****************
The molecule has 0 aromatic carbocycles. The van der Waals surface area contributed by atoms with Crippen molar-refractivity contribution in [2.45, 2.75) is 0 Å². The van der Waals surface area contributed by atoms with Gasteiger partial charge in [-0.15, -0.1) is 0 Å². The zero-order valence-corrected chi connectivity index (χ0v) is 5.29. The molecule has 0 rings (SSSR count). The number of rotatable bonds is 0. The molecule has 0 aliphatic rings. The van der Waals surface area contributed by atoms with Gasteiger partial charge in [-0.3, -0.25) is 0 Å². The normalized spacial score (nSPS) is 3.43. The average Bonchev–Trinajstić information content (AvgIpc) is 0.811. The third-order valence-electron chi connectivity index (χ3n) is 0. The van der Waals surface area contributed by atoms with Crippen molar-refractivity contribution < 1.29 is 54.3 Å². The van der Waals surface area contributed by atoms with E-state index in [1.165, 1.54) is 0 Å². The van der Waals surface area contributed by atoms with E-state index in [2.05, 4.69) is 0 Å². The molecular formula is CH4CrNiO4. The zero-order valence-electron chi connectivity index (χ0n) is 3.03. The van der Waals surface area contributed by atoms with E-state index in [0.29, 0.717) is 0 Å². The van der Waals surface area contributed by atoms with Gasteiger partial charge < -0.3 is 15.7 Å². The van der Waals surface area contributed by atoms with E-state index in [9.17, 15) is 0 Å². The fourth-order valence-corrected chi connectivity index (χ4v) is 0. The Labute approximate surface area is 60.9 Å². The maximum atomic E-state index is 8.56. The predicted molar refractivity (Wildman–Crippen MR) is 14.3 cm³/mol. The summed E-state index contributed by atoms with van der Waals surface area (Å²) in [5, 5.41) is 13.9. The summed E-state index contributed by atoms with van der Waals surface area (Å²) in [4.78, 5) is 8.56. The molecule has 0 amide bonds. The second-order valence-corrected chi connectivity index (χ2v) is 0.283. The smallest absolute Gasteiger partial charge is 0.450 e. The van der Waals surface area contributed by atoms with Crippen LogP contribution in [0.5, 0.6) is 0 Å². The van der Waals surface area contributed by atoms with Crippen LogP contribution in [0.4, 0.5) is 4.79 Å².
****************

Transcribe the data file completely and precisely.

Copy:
The molecule has 0 aromatic carbocycles. The van der Waals surface area contributed by atoms with Crippen molar-refractivity contribution in [2.45, 2.75) is 0 Å². The van der Waals surface area contributed by atoms with Gasteiger partial charge in [-0.15, -0.1) is 0 Å². The zero-order valence-corrected chi connectivity index (χ0v) is 5.29. The molecule has 0 rings (SSSR count). The number of rotatable bonds is 0. The molecule has 0 aliphatic rings. The van der Waals surface area contributed by atoms with Gasteiger partial charge in [-0.3, -0.25) is 0 Å². The normalized spacial score (nSPS) is 3.43. The average Bonchev–Trinajstić information content (AvgIpc) is 0.811. The third-order valence-electron chi connectivity index (χ3n) is 0. The van der Waals surface area contributed by atoms with Crippen molar-refractivity contribution < 1.29 is 54.3 Å². The van der Waals surface area contributed by atoms with E-state index in [1.165, 1.54) is 0 Å². The van der Waals surface area contributed by atoms with E-state index in [2.05, 4.69) is 0 Å². The molecular formula is CH4CrNiO4. The zero-order valence-electron chi connectivity index (χ0n) is 3.03. The van der Waals surface area contributed by atoms with E-state index in [0.29, 0.717) is 0 Å². The van der Waals surface area contributed by atoms with Gasteiger partial charge < -0.3 is 15.7 Å². The van der Waals surface area contributed by atoms with E-state index in [9.17, 15) is 0 Å². The fourth-order valence-corrected chi connectivity index (χ4v) is 0. The Labute approximate surface area is 60.9 Å². The maximum atomic E-state index is 8.56. The predicted molar refractivity (Wildman–Crippen MR) is 14.3 cm³/mol. The summed E-state index contributed by atoms with van der Waals surface area (Å²) in [5, 5.41) is 13.9. The summed E-state index contributed by atoms with van der Waals surface area (Å²) in [4.78, 5) is 8.56. The molecule has 0 amide bonds. The second-order valence-corrected chi connectivity index (χ2v) is 0.283. The smallest absolute Gasteiger partial charge is 0.450 e. The van der Waals surface area contributed by atoms with Crippen LogP contribution in [0.5, 0.6) is 0 Å². The van der Waals surface area contributed by atoms with Crippen LogP contribution in [0.4, 0.5) is 4.79 Å².